The RTS will now be subject to a three-month objection period (extendable to six months) by the European Parliament and Council of the EU. The drafts must either be adopted in their present form or rejected in their entirety, which seems unlikely at this stage. The RTS are expected to apply from 1 January 2023.
“Fund managers should move now to familiarise themselves with the RTS and mandatory templates and prepare for compliance in advance of the January 2023 deadline”.
Shay Lydon, Partner, Asset Management and Investment Funds
There has been a flurry of guidance on implementing the sustainable finance framework in the past quarter.
The long-awaited updated supervisory statement on the application of the SFDR (“ESAs’ Supervisory Statement”) was published at the end of March, followed by the Commission's Q&A responding to the ESAs' queries on 25 May 2022, the ESMA Supervisory Briefing on 31 May 2022 and the ESAs' clarifications on the RTS on 2 June 2022. The various documents provide some useful clarifications, although there are also some new interpretations of the legislative provisions provided by the Commission and ESMA, which are not aligned with previous statements, that may require fund managers to revisit their approach to implementation.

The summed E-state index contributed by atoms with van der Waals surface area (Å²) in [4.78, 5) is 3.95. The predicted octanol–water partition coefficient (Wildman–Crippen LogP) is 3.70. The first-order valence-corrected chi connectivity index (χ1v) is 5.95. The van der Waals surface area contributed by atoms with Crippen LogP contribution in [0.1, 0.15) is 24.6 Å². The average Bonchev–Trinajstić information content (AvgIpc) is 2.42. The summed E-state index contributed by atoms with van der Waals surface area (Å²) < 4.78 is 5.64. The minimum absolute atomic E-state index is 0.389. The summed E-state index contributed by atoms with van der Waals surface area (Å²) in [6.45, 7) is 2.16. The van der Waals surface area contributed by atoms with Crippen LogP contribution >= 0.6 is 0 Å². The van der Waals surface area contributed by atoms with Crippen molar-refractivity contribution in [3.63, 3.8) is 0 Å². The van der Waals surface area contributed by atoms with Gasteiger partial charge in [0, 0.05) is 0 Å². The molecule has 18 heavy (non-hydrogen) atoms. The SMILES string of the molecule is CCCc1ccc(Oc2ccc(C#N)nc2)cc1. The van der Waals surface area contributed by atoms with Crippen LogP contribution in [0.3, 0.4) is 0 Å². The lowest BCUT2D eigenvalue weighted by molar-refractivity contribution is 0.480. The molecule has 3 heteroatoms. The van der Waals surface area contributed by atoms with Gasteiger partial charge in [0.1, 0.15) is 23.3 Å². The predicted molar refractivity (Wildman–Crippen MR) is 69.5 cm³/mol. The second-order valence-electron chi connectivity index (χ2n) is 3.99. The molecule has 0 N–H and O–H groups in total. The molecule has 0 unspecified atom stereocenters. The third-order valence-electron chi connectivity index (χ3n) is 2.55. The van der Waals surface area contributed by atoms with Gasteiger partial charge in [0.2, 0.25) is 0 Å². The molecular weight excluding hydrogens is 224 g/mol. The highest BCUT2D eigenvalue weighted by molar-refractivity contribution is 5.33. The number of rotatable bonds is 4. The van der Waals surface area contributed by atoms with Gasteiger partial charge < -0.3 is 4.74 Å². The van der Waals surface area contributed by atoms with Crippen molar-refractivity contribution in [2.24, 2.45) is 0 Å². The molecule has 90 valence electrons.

Industry has continued to engage with the Central Bank in relation to the implementation challenges. At a meeting in early April between Irish Funds (including Head of our Asset Management and Investment Funds Department, Tara Doyle) and the Central Bank, the initial feedback on the Central Bank’s spot checks on submissions received via the streamlined process for filing of SFDR and Taxonomy disclosures in late 2021 was discussed.
“It is a challenge for both industry and regulators to digest the various pieces of guidance being published, which in some respects will require fund managers to adapt the approach they have taken to date. The shifting sands are not ideal with just seven months to go until the 1 January 2023 RTS application deadline.”
Tara Doyle, Matheson Chair and Partner, Asset Management and Investment Funds, Chair of the Irish Funds ESG Sustainability Working Group